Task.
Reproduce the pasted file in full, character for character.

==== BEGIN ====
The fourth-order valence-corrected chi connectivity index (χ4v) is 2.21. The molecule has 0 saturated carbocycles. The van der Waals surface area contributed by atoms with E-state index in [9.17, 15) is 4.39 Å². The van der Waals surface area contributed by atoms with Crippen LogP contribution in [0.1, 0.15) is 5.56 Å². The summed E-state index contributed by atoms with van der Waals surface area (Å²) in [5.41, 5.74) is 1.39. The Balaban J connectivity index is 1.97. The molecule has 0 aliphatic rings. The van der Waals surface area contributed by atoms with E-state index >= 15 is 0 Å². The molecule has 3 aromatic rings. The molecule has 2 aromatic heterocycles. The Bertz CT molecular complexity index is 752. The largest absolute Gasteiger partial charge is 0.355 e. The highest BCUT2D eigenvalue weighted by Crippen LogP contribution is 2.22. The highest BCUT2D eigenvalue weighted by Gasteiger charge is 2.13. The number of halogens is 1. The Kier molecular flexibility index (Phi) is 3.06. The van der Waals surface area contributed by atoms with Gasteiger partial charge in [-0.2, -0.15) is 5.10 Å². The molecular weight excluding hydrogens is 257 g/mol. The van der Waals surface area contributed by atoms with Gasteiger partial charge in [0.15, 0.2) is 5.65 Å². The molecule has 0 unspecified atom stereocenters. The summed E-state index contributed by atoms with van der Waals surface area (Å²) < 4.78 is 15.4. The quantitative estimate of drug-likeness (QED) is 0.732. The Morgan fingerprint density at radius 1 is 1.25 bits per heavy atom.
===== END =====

The fourth-order valence-corrected chi connectivity index (χ4v) is 2.21. The molecule has 0 saturated carbocycles. The van der Waals surface area contributed by atoms with E-state index in [9.17, 15) is 4.39 Å². The van der Waals surface area contributed by atoms with Crippen LogP contribution in [0.1, 0.15) is 5.56 Å². The summed E-state index contributed by atoms with van der Waals surface area (Å²) in [5.41, 5.74) is 1.39. The Balaban J connectivity index is 1.97. The molecule has 0 aliphatic rings. The van der Waals surface area contributed by atoms with E-state index >= 15 is 0 Å². The molecule has 3 aromatic rings. The molecule has 2 aromatic heterocycles. The Bertz CT molecular complexity index is 752. The largest absolute Gasteiger partial charge is 0.355 e. The highest BCUT2D eigenvalue weighted by Crippen LogP contribution is 2.22. The highest BCUT2D eigenvalue weighted by Gasteiger charge is 2.13. The number of halogens is 1. The Kier molecular flexibility index (Phi) is 3.06. The van der Waals surface area contributed by atoms with Gasteiger partial charge in [-0.2, -0.15) is 5.10 Å². The molecular weight excluding hydrogens is 257 g/mol. The van der Waals surface area contributed by atoms with Gasteiger partial charge in [0.15, 0.2) is 5.65 Å². The molecule has 0 unspecified atom stereocenters. The summed E-state index contributed by atoms with van der Waals surface area (Å²) < 4.78 is 15.4. The quantitative estimate of drug-likeness (QED) is 0.732. The Morgan fingerprint density at radius 1 is 1.25 bits per heavy atom.